Shot in the summer of 2013, the film captures twilight masterpieces painted by fireflies — namely Photinus pyralis
, North America's most common species — in both Michigan and Missouri. Also known as "lightning bugs," fireflies aren't actually flies or true bugs, but beetles that make part of their abdomens glow with the enzyme luciferase
. They evolved this bioluminescence
mainly for mate selection, but it has also become an iconic summer spectacle for people around the world.
Brady got the idea for this video in 2012, then spent most of last summer "dedicated to photographing fireflies, because, well, they are just awesome," he writes on YouTube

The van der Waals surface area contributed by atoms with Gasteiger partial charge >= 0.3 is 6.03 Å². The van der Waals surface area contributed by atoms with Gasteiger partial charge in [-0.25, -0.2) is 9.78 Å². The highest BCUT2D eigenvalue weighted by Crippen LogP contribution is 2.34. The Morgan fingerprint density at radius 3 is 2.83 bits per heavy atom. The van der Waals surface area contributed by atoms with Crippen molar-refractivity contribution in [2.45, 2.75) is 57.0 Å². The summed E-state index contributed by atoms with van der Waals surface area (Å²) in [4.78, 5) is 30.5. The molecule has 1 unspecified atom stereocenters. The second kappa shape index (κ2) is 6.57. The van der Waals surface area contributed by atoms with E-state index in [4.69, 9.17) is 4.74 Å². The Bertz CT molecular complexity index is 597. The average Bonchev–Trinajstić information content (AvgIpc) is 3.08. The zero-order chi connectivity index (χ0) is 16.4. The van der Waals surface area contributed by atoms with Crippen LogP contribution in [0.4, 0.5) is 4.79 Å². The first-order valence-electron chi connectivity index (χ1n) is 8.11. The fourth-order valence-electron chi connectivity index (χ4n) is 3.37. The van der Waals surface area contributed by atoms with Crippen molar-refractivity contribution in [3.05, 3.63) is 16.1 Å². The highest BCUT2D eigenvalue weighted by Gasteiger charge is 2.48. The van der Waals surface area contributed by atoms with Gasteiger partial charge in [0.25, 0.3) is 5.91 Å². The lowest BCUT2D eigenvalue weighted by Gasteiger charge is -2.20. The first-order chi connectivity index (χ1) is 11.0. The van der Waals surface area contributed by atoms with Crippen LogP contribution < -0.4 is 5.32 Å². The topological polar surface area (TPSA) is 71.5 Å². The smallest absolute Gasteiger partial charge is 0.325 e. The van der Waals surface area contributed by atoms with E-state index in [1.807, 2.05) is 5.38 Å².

. His friend Brandon McCoy also composed an original score for the project, adding to its ethereal feel. The video is a bit long at 4:48, but it's worth watching all the way through. Brady saves some of his best shots for the end, including a firefly-lit lake below star trails and the illusion of a "firefly planet" made with a polar panorama effect
"Nothing quite ends a hot and humid summer day like the blessing of the majestic fireflies," Brady writes on YouTube. "Lake of the Ozarks [Missouri] is a fantastic home to the creatures. Being out on the boat and watching as they light the treeline with their all-night disco party is just amazing."
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